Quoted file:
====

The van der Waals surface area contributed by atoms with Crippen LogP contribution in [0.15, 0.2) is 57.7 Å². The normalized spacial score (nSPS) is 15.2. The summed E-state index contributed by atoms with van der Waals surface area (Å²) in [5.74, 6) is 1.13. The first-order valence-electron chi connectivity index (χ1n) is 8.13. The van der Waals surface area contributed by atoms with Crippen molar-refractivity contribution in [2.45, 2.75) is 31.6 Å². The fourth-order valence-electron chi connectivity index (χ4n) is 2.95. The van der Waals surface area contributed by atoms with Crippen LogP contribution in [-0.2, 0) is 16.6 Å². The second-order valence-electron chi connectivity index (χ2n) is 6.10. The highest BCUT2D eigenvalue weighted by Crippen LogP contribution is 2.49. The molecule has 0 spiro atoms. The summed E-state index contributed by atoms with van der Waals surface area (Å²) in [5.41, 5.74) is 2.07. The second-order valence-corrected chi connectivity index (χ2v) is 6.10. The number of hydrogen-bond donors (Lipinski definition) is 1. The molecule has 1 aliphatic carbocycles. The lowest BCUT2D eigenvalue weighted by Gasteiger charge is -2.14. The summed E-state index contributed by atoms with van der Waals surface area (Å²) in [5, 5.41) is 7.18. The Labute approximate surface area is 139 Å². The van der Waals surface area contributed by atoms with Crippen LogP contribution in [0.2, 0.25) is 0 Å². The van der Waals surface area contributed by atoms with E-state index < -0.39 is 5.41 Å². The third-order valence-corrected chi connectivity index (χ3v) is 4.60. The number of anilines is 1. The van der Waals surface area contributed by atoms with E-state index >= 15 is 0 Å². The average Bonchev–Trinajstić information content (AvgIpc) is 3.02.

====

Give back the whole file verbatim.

The van der Waals surface area contributed by atoms with Crippen LogP contribution in [0.15, 0.2) is 57.7 Å². The normalized spacial score (nSPS) is 15.2. The summed E-state index contributed by atoms with van der Waals surface area (Å²) in [5.74, 6) is 1.13. The first-order valence-electron chi connectivity index (χ1n) is 8.13. The van der Waals surface area contributed by atoms with Crippen molar-refractivity contribution in [2.45, 2.75) is 31.6 Å². The fourth-order valence-electron chi connectivity index (χ4n) is 2.95. The van der Waals surface area contributed by atoms with Crippen LogP contribution in [-0.2, 0) is 16.6 Å². The second-order valence-electron chi connectivity index (χ2n) is 6.10. The highest BCUT2D eigenvalue weighted by Crippen LogP contribution is 2.49. The molecule has 0 spiro atoms. The summed E-state index contributed by atoms with van der Waals surface area (Å²) in [5.41, 5.74) is 2.07. The second-order valence-corrected chi connectivity index (χ2v) is 6.10. The number of hydrogen-bond donors (Lipinski definition) is 1. The molecule has 1 aliphatic carbocycles. The lowest BCUT2D eigenvalue weighted by Gasteiger charge is -2.14. The summed E-state index contributed by atoms with van der Waals surface area (Å²) in [5, 5.41) is 7.18. The Labute approximate surface area is 139 Å². The van der Waals surface area contributed by atoms with Crippen LogP contribution in [0.2, 0.25) is 0 Å². The van der Waals surface area contributed by atoms with E-state index < -0.39 is 5.41 Å². The third-order valence-corrected chi connectivity index (χ3v) is 4.60. The number of anilines is 1. The van der Waals surface area contributed by atoms with E-state index >= 15 is 0 Å². The average Bonchev–Trinajstić information content (AvgIpc) is 3.02.